Ronit & Jamil by Pamela L. Laskin – spoiler free review


I recently read the book ‘Ronit & Jamil’ by Pamela L. Laskin and I really wanted to talk about it. I think this is mostly because I do have a lot of mixed opinions on this book.

This is a spoiler-free review, so if you haven’t read the book you don’t have to worry about getting spoiled while reading this post.

note: I did not enjoy the original Shakespeare play ‘Romeo and Juliet’ so that may have affected the way that I viewed this novel.

30317423Ronit & Jamil

author: Pamela L. Laskin

number of pages: 192

published: February 21st, 2017

genre: poetry, romance, retelling

my rating: 2.5/5 stars


“Pamela L. Laskin’s beautiful and lyrical novel in verse delivers a fresh and captivating retelling of Shakespeare’s Romeo and Juliet that transports the star-crossed lovers to the modern-day Israel-Palestine conflict.

Ronit, an Israeli girl, lives on one side of the fence. Jamil, a Palestinian boy, lives on the other side. Only miles apart but separated by generations of conflict—much more than just the concrete blockade between them. Their fathers, however, work in a distrusting but mutually beneficial business arrangement, a relationship that brings Ronit and Jamil together. And lightning strikes. The kind of lightning that transcends barrier fences, war, and hatred.

The teenage lovers fall desperately into the throes of forbidden love, one that would create an irreparable rift between their families if it were discovered. But a love this big can only be kept secret for so long. Ronit and Jamil must face the fateful choice to save their lives or their loves, as it may not be possible to save both.”

The fact that this book is written in verse shocked me at first but I got used to it quickly. I thought this was a nice way to connect the novel to the play ‘Romeo and Juliet’, Shakespeare’s original work (which this novel is based on).
There were times when I enjoyed the writing and times when I didn’t. Towards the end, it sounded wrong (I listened to the audiobook). There were times when Pamela L. Laskin used really nice metaphors and imagery, and there were also times when it sounded dull and horrible. For example:

” They may have named me
a pet name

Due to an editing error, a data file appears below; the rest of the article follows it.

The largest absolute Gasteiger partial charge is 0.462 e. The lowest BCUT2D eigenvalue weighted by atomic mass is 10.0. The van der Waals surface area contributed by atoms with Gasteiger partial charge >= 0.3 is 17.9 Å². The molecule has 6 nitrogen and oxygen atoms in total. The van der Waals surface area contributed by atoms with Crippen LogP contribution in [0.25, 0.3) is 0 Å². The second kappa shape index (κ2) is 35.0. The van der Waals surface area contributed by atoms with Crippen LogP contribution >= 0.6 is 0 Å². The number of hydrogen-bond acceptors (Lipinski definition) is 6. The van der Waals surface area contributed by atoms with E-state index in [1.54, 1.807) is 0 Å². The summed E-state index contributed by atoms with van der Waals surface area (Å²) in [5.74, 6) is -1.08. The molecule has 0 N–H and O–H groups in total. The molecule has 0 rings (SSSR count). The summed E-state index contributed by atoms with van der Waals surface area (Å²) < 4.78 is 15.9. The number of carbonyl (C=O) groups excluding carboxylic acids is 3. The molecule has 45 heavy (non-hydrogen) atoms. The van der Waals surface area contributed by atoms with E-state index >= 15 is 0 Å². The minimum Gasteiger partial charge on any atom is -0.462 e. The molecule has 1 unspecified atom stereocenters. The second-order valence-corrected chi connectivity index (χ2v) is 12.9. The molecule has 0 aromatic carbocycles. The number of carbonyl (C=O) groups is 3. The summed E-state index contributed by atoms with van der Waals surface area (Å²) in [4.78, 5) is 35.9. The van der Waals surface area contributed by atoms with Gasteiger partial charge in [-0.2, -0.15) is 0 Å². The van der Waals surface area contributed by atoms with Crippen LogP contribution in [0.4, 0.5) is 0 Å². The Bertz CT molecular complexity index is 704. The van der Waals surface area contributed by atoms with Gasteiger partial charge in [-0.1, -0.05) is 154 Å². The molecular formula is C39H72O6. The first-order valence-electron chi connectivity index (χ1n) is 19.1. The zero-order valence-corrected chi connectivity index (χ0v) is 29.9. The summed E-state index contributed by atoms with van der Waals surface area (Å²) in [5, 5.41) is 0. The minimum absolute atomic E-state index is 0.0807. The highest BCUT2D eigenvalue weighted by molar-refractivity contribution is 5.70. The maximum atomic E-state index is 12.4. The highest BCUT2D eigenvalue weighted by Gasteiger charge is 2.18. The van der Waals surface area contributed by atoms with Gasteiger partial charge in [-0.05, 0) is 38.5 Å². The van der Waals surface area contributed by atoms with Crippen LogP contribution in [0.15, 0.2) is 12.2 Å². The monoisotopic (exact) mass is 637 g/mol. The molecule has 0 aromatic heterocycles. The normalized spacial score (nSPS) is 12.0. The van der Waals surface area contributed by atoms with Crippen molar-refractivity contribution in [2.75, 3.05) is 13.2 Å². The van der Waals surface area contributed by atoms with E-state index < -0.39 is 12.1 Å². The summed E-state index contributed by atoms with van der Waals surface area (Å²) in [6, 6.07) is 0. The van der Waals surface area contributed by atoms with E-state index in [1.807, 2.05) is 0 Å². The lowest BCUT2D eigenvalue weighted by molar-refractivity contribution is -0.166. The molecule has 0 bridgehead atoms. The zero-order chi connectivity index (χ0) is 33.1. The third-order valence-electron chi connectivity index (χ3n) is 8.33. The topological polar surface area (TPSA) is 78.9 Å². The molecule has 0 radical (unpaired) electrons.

since I am a river
my feelings are liquid
even before Ronit
I was the boy without armor,
because I love to read and write,
but I also listen to Coldplay,
so why say
I melt? “

I feel like this should’ve been written “normally” because having this written in verse didn’t help me, the reader, visualise the characters, settings etc.

The constant (unlabeled) changes in point of view was frustrating. Due to the different narrators, I was able to tell the difference between the two. However, it felt all over the place and somewhat unorganised. If the author had focused on each character for a little bit longer, allowing the reader to fully understand and allowing for further character development, I probably would’ve enjoyed this book more.

The relationship between Ronit and Jamil, to me, felt rushed and that it was based on sexual attraction alone. There was no development of an emotional, romantic connection between the two of them. The novel was filled with lines such as:

“so I know
she thinks of me
as a man
who would lift her skirt
and love her,
not the foolish boy
my Abi
thinks I am.” 

The lack of a development of an emotional, romantic connection between Romeo and Juliet is something that I felt was left out of the original play and could’ve been added to this retelling in order to make it better. This could’ve been done by making the story longer in order to further develop these characters and their relationships with their families and each other. By doing this, the novel could’ve been so much better.

I did not appreciate the use of ableism in this novel (through the use of the word “l*me” – I cannot remember what was being described in that moment, but it was definitely not describing ‘[of a person or animal] unable to walk without difficulty as the result of an injury or illness affecting the leg or foot.’) This was only done once which is better than having ableism throughout the novel, however, it was one too many.

There were a few phrases that, to me, felt a bit American and felt out of place in this novel. I felt that these odd lines didn’t help with the development of the setting, especially because this book is written in verse.